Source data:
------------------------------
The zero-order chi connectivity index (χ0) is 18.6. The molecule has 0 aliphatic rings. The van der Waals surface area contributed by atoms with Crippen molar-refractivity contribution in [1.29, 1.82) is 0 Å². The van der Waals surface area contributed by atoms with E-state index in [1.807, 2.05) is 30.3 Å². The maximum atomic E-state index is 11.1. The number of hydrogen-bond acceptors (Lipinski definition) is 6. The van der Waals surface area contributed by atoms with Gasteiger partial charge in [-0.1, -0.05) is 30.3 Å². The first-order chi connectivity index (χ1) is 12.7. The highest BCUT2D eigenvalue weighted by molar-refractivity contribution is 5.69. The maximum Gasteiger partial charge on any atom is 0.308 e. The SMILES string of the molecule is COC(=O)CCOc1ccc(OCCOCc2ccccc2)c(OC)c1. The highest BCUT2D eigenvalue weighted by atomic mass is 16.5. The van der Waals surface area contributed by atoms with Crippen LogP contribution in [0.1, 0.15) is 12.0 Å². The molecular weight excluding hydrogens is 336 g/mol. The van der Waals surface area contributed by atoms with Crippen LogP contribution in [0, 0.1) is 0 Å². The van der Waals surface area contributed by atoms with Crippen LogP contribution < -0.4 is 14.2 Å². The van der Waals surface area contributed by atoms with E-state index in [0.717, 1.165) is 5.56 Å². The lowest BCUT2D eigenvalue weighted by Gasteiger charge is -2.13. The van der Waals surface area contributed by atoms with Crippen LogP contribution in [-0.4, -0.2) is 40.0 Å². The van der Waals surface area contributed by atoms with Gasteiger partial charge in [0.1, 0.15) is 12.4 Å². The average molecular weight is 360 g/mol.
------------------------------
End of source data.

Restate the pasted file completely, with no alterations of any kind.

The zero-order chi connectivity index (χ0) is 18.6. The molecule has 0 aliphatic rings. The van der Waals surface area contributed by atoms with Crippen molar-refractivity contribution in [1.29, 1.82) is 0 Å². The van der Waals surface area contributed by atoms with E-state index in [1.807, 2.05) is 30.3 Å². The maximum atomic E-state index is 11.1. The number of hydrogen-bond acceptors (Lipinski definition) is 6. The van der Waals surface area contributed by atoms with Gasteiger partial charge in [-0.1, -0.05) is 30.3 Å². The first-order chi connectivity index (χ1) is 12.7. The highest BCUT2D eigenvalue weighted by molar-refractivity contribution is 5.69. The maximum Gasteiger partial charge on any atom is 0.308 e. The SMILES string of the molecule is COC(=O)CCOc1ccc(OCCOCc2ccccc2)c(OC)c1. The highest BCUT2D eigenvalue weighted by atomic mass is 16.5. The van der Waals surface area contributed by atoms with Crippen LogP contribution in [0.1, 0.15) is 12.0 Å². The molecular weight excluding hydrogens is 336 g/mol. The van der Waals surface area contributed by atoms with Crippen LogP contribution in [0, 0.1) is 0 Å². The van der Waals surface area contributed by atoms with Crippen LogP contribution < -0.4 is 14.2 Å². The van der Waals surface area contributed by atoms with E-state index in [0.717, 1.165) is 5.56 Å². The lowest BCUT2D eigenvalue weighted by Gasteiger charge is -2.13. The van der Waals surface area contributed by atoms with Crippen LogP contribution in [-0.4, -0.2) is 40.0 Å². The van der Waals surface area contributed by atoms with Gasteiger partial charge in [0.1, 0.15) is 12.4 Å². The average molecular weight is 360 g/mol.